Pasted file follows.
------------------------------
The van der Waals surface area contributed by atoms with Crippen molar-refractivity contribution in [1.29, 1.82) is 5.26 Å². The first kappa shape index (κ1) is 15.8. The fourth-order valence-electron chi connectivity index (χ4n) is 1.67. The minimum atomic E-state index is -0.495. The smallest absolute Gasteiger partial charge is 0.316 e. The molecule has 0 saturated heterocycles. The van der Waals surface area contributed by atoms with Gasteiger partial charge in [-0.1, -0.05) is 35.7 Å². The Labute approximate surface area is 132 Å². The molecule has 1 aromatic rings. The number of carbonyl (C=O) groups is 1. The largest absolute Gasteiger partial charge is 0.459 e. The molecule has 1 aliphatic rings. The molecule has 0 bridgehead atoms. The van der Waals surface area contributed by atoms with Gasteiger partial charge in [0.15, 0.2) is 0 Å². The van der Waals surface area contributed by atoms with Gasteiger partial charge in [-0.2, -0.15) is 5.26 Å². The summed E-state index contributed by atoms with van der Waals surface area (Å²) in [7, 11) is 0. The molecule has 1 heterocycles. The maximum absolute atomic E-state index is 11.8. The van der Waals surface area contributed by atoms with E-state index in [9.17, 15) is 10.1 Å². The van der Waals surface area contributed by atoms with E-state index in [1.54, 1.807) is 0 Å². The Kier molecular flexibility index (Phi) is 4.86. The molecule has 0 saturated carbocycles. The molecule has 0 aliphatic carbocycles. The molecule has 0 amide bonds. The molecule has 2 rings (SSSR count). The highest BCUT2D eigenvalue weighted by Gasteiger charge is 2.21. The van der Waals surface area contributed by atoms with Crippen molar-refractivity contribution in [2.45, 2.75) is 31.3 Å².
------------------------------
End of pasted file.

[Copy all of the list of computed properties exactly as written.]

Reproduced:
The van der Waals surface area contributed by atoms with Crippen molar-refractivity contribution in [1.29, 1.82) is 5.26 Å². The first kappa shape index (κ1) is 15.8. The fourth-order valence-electron chi connectivity index (χ4n) is 1.67. The minimum atomic E-state index is -0.495. The smallest absolute Gasteiger partial charge is 0.316 e. The molecule has 0 saturated heterocycles. The van der Waals surface area contributed by atoms with Gasteiger partial charge in [-0.1, -0.05) is 35.7 Å². The Labute approximate surface area is 132 Å². The molecule has 1 aromatic rings. The number of carbonyl (C=O) groups is 1. The largest absolute Gasteiger partial charge is 0.459 e. The molecule has 1 aliphatic rings. The molecule has 0 bridgehead atoms. The van der Waals surface area contributed by atoms with Gasteiger partial charge in [0.15, 0.2) is 0 Å². The van der Waals surface area contributed by atoms with Gasteiger partial charge in [-0.2, -0.15) is 5.26 Å². The summed E-state index contributed by atoms with van der Waals surface area (Å²) in [7, 11) is 0. The molecule has 1 heterocycles. The maximum absolute atomic E-state index is 11.8. The van der Waals surface area contributed by atoms with E-state index in [9.17, 15) is 10.1 Å². The van der Waals surface area contributed by atoms with E-state index in [1.54, 1.807) is 0 Å². The Kier molecular flexibility index (Phi) is 4.86. The molecule has 0 saturated carbocycles. The molecule has 0 aliphatic carbocycles. The molecule has 0 amide bonds. The molecule has 2 rings (SSSR count). The highest BCUT2D eigenvalue weighted by Gasteiger charge is 2.21. The van der Waals surface area contributed by atoms with Crippen molar-refractivity contribution in [2.45, 2.75) is 31.3 Å².